Building Towers or Building Souls?
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Building Towers or Building Souls?
Dr. Keith Wagner
For the first time it has occurred to me that the story of the Tower of Babel falls in the midst of information about Noah and his descendants. The ark, which contained God’s few remaining faithful had found its way safely to a new world. The scripture describes all the members of the community in detail. But, the genealogy is disrupted with the story of the Tower of Babel. Immediately following the story we return to genealogy. In the very next chapter God says to Abram, “Leave your country, your people and your father’s household and go to the land I will show you.”
It seems odd that God would be telling the faithful to leave the land they recently landed on. They had weathered the storm and survived. Now God is sending them away. They had barely put their stakes in. Why would God want them to hit the road so soon?
I believe the story of the Tower of Babel answers that question. This was a community of people who all spoke the same language. They were a cozy, comfortable group where everyone was related. But, unfortunately their coziness caused them to become too proud, too self-serving and too much alike. Feeling good about themselves, they proceeded to build a tower, “to make a name for themselves.”
The tower offended God because the tower symbolized pride, exclusiveness and isolation. By erecting the tower the people were not fulfilling God’s purpose for them to inhabit the world. Instead, they were creating their own little private world that would keep them from stretching themselves or building relationships with people who were different. Since they were obsessed with the tower it kept them from venturing out in faith. Consequently God confused their speech. From then on they could no longer understand each other.
As far as God was concerned the tower was idolatrous. There was nothing wrong with trying to reach the heavens. That wasn’t the point. The tower was offensive to God since God was never consulted in the construction nor thanked for providing the materials to build it. Here was a community of people who had survived the great flood, and already they had forgot who brought them to the new land in the first place.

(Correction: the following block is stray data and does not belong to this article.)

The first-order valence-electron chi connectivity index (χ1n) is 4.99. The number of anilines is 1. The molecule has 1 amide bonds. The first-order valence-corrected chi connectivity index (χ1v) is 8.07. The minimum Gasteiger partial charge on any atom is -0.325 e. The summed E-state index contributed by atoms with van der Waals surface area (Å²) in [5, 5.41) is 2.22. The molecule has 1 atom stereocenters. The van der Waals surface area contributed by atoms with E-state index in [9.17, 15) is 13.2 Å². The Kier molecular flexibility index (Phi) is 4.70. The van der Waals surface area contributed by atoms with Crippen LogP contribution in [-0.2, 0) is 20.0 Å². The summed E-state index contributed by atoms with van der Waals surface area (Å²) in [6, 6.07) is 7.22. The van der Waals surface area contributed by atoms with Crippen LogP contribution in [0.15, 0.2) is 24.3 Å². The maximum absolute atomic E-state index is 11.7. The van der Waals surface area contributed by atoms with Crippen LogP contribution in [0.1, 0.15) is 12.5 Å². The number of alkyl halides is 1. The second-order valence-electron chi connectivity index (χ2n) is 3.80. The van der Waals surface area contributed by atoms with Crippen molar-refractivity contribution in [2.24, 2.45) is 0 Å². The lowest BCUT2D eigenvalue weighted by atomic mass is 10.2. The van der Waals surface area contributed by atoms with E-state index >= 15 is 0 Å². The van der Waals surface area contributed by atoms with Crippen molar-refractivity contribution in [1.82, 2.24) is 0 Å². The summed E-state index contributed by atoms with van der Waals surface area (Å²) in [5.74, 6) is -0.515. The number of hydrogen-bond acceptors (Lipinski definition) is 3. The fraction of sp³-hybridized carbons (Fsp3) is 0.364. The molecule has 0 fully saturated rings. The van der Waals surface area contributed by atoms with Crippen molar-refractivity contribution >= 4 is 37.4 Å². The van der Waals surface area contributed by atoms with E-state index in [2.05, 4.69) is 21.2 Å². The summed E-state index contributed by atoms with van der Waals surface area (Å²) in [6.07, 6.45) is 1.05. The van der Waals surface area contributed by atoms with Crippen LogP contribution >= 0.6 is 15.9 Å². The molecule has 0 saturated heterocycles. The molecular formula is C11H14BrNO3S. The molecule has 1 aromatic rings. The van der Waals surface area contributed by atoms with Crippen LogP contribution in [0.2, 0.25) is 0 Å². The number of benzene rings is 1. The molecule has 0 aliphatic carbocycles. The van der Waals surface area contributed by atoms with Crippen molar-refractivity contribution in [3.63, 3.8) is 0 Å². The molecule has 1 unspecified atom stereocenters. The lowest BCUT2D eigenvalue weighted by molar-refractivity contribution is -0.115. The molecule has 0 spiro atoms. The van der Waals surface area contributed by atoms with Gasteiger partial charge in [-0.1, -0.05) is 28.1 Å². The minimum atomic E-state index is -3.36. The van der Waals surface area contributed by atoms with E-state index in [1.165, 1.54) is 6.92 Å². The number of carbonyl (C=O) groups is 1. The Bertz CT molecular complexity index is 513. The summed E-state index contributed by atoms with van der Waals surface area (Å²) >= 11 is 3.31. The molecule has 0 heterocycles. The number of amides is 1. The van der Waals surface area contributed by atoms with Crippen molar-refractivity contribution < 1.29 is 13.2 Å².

Had they build a tower to the glory of God, God would have been pleased. But, this was a structure that had no connection to God. It symbolized the arrogance of humankind in that they had no need for God.
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Building towers is not good for the soul. Our souls need relationships, openness to growth and mobility. We need to speak many languages, not just one.
Do you know what a numismatist is? A numismatic is one who collects coins. Coin collecting is one of my hobbies. In the last few years I have learned many new words like, double-die, flying eagle, slider or weenie. If you are a numismatic you will understand what these words mean, otherwise they are totally foreign to you.
Learning these words has been an interesting adventure. I have met people I never knew. I have traveled to some new places. It has also become fun for my family, especially my grandchildren. Mostly, I find myself watching less television. I have discovered, however that coin collecting, like anything, has its own language. You can’t connect with other numismatics until you are able to speak the language.
What is a weenie? A weenie is one who is obsessed with a particular series of coins. For example, one who collects only Indian Head Cents could be called a “weenie.”